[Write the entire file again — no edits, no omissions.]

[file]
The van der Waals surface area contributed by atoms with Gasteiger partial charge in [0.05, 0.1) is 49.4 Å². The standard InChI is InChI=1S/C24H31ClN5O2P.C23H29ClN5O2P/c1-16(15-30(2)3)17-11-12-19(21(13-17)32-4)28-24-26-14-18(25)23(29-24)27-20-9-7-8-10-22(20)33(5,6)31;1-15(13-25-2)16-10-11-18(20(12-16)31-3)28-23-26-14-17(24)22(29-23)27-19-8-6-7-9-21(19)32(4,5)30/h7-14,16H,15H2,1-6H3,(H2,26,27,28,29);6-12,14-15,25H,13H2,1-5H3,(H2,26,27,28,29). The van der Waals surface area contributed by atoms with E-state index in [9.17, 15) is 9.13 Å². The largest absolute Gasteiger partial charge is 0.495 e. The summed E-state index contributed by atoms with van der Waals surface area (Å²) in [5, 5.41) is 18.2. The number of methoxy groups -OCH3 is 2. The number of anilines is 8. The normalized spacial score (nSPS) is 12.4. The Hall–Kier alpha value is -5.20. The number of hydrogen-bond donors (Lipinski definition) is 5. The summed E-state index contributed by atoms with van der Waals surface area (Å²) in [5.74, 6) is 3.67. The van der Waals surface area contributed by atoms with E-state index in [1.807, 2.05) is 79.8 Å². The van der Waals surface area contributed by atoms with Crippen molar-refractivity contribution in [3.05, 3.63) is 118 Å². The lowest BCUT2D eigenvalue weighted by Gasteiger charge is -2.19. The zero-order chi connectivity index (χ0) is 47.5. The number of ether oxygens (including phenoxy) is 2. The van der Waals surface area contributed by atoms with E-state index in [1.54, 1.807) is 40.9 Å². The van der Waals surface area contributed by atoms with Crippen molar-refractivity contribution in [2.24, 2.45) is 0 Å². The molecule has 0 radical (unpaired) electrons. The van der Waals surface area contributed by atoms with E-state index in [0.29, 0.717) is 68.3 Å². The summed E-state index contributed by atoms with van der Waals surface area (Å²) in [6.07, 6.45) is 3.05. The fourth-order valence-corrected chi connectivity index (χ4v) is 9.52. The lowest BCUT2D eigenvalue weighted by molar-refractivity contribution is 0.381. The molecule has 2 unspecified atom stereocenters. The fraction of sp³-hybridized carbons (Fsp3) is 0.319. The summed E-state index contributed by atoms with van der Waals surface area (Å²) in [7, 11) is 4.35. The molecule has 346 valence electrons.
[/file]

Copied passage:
The van der Waals surface area contributed by atoms with Gasteiger partial charge in [0.05, 0.1) is 49.4 Å². The standard InChI is InChI=1S/C24H31ClN5O2P.C23H29ClN5O2P/c1-16(15-30(2)3)17-11-12-19(21(13-17)32-4)28-24-26-14-18(25)23(29-24)27-20-9-7-8-10-22(20)33(5,6)31;1-15(13-25-2)16-10-11-18(20(12-16)31-3)28-23-26-14-17(24)22(29-23)27-19-8-6-7-9-21(19)32(4,5)30/h7-14,16H,15H2,1-6H3,(H2,26,27,28,29);6-12,14-15,25H,13H2,1-5H3,(H2,26,27,28,29). The van der Waals surface area contributed by atoms with E-state index in [9.17, 15) is 9.13 Å². The largest absolute Gasteiger partial charge is 0.495 e. The summed E-state index contributed by atoms with van der Waals surface area (Å²) in [5, 5.41) is 18.2. The number of methoxy groups -OCH3 is 2. The number of anilines is 8. The normalized spacial score (nSPS) is 12.4. The Hall–Kier alpha value is -5.20. The number of hydrogen-bond donors (Lipinski definition) is 5. The summed E-state index contributed by atoms with van der Waals surface area (Å²) in [5.74, 6) is 3.67. The van der Waals surface area contributed by atoms with E-state index in [1.807, 2.05) is 79.8 Å². The van der Waals surface area contributed by atoms with Crippen molar-refractivity contribution in [3.05, 3.63) is 118 Å². The lowest BCUT2D eigenvalue weighted by Gasteiger charge is -2.19. The zero-order chi connectivity index (χ0) is 47.5. The number of ether oxygens (including phenoxy) is 2. The van der Waals surface area contributed by atoms with E-state index in [1.54, 1.807) is 40.9 Å². The van der Waals surface area contributed by atoms with Crippen molar-refractivity contribution in [2.24, 2.45) is 0 Å². The molecule has 0 radical (unpaired) electrons. The van der Waals surface area contributed by atoms with E-state index in [0.29, 0.717) is 68.3 Å². The summed E-state index contributed by atoms with van der Waals surface area (Å²) in [6.07, 6.45) is 3.05. The fourth-order valence-corrected chi connectivity index (χ4v) is 9.52. The lowest BCUT2D eigenvalue weighted by molar-refractivity contribution is 0.381. The molecule has 2 unspecified atom stereocenters. The fraction of sp³-hybridized carbons (Fsp3) is 0.319. The summed E-state index contributed by atoms with van der Waals surface area (Å²) in [7, 11) is 4.35. The molecule has 346 valence electrons.